Columns, Opinion

Economic populism got Trump elected in 2016, it just might beat him in 2020

Since the 2016 election, there has been one question on the minds of everyone in the Democratic Party, “How do we beat Donald Trump?”

Everyone has their own theory and thoughts on how Democrats can take back the White House in 2020, but the truth of the matter is, to beat Trump, Democrats are going to have to become more like Trump. Many Democrats may say that sounds crazy and confusing. But if the Democrats look back at why Trump won in the first place, they could get a pretty good idea of how Democrats can take him down in 2020.

Now why did Trump win in 2016? How did a guy who ran a campaign that was bogged in controversy and backlash at every turn pull off a stunning victory over a political powerhouse like Hillary Clinton? Well it’s pretty simple, he sensed people were struggling and frustrated and ran a campaign based upon that. Many voters felt like Trump tapped into the heart of what they were hoping to hear from their elected officials. In other words, he ran a very populist campaign that was focused on the plight of the American people.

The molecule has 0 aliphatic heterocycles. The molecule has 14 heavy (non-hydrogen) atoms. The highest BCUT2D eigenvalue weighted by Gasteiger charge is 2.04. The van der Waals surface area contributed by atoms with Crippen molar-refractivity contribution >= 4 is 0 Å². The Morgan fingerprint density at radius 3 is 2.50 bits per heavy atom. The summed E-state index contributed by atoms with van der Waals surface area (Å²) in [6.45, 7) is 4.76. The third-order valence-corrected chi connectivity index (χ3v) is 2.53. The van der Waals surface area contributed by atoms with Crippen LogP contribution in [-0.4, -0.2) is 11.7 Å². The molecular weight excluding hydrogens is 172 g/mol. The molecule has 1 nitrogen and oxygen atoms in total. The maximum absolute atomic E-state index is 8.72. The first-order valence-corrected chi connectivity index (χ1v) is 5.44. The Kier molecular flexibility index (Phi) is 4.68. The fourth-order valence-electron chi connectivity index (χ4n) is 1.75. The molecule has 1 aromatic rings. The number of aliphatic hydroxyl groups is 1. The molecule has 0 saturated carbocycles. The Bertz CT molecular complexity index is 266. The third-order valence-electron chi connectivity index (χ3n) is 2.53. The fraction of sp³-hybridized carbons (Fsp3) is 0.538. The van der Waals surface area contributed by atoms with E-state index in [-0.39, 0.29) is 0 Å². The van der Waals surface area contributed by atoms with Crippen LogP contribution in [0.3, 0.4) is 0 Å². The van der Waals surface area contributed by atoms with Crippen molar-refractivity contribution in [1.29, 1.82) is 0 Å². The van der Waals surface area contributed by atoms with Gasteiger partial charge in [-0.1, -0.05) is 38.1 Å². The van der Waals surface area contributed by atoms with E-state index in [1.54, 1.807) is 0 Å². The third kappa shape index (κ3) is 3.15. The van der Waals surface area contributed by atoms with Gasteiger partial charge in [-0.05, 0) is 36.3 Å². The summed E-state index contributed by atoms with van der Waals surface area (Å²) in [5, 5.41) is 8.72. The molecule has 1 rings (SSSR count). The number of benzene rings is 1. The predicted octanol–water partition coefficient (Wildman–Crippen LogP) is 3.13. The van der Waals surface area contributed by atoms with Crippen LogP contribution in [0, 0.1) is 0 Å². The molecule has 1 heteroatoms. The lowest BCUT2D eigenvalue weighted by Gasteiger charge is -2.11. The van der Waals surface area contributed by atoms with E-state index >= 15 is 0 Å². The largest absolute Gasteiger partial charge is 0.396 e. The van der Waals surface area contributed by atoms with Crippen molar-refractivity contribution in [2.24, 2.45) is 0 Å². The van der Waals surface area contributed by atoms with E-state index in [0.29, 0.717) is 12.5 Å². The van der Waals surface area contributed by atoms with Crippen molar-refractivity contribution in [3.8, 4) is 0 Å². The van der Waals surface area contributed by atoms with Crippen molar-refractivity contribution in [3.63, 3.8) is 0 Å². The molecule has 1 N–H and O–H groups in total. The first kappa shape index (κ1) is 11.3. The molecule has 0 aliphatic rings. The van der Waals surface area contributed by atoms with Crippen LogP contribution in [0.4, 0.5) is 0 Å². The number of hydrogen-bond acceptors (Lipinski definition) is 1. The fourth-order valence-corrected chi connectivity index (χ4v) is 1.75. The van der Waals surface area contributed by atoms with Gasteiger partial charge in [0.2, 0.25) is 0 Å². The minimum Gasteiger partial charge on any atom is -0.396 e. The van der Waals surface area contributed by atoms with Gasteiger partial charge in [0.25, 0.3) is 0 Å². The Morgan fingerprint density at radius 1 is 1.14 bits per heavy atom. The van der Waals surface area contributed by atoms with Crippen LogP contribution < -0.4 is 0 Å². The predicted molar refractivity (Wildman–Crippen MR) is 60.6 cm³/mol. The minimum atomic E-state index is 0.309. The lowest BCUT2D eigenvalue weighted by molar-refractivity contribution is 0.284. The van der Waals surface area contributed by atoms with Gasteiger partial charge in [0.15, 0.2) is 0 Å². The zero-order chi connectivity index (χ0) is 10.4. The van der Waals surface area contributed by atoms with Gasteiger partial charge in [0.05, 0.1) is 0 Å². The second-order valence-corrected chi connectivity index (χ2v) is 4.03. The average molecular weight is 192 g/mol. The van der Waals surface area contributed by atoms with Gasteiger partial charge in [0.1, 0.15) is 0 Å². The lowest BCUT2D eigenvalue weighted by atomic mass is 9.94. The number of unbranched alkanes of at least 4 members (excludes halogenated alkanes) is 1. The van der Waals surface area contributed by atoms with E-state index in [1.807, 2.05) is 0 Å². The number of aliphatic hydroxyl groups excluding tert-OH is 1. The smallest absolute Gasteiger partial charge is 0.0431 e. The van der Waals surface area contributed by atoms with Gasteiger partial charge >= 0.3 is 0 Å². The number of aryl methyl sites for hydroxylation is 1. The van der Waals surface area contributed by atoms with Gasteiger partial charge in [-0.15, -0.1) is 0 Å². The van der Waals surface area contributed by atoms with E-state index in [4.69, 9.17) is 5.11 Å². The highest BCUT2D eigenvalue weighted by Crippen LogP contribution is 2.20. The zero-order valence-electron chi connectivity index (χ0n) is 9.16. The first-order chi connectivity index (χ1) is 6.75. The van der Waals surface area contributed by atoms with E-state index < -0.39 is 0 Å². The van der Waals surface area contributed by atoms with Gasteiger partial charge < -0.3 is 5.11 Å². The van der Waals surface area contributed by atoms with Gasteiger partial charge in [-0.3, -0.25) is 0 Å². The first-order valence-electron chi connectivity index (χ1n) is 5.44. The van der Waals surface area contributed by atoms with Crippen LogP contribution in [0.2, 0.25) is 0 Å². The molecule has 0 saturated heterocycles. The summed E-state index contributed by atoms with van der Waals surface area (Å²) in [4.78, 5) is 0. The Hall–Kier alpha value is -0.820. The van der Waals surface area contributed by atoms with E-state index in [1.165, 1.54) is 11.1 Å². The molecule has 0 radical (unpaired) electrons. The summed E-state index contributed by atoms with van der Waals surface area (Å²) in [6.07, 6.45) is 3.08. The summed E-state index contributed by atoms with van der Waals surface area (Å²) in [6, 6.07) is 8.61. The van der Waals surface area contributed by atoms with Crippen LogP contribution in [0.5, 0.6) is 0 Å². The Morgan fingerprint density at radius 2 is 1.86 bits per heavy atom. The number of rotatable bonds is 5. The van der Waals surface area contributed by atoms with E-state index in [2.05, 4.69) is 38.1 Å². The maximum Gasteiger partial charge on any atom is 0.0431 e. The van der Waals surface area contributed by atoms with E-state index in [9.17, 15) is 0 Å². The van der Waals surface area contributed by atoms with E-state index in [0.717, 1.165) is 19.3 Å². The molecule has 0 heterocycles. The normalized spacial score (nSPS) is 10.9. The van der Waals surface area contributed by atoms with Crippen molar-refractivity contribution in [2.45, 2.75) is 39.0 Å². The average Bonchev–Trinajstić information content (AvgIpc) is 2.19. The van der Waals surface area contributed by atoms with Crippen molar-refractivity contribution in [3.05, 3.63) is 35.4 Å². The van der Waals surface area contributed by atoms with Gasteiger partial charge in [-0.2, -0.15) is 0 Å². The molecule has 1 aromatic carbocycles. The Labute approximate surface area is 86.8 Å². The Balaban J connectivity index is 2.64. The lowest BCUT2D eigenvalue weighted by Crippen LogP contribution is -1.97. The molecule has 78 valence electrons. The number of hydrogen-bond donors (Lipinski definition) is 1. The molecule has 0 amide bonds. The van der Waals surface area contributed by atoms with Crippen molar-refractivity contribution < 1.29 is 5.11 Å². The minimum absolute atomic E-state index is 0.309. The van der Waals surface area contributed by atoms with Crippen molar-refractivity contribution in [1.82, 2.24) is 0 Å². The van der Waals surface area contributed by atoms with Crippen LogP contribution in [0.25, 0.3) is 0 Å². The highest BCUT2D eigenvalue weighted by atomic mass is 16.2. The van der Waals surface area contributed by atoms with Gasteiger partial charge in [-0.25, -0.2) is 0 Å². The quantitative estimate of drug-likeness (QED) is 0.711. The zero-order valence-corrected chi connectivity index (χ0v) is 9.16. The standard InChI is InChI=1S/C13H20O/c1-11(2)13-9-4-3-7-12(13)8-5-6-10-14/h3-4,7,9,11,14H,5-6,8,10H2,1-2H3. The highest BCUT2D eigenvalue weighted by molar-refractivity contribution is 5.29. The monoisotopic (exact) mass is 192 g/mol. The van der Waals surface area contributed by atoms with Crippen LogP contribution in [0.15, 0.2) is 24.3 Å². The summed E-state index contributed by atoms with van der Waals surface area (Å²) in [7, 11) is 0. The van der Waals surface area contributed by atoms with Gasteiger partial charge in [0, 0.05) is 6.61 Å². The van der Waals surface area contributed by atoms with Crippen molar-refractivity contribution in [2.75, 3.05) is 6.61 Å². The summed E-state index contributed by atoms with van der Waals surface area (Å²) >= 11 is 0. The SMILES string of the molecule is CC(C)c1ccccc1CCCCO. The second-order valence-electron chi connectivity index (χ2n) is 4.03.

Trump ran a campaign that was fervently anti-free trade. He called the North American Free Trade Agreement “The worst trade deal ever signed,” and promised to “either renegotiate it, or we will break it,” if elected president. Jeff Faux of The Economic Policy Institute says, “NAFTA undercut the bargaining power of American workers, which had driven the expansion of the middle class since the end of World War II. The result has been 20 years of stagnant wages and the upward redistribution of income, wealth and political power.”

Trump called the Trans-Pacific Partnership “an attack on America’s business” and said the TPP would “squeeze our manufacturing sector” and lead to a rise in unemployment.

To put it simply, NAFTA, the TPP and other trade deals have been terrible for workers in the U.S.

States that were Democratic strongholds during the Obama presidency such as Wisconsin, Michigan, Iowa, Ohio and Pennsylvania (a combined 70 electoral votes) went to Trump in 2016 because he was able to win over a significant number of Obama voters. A study by the Democracy Fund found that 9.2% of Obama voters voted for Trump in 2016. These Obama voters didn’t go to Trump because the voters there are racists or misogynists or Islamophobes. They voted for Trump because he promised he would save their jobs and their livelihoods.

His stance on free trade was enough to convince many Obama voters to vote for Trump in 2016. They made a conscious decision to look past some of his racially divisive and misogynistic comments made during the campaign because they believed Trump could save their livelihoods and put more money back into their pockets.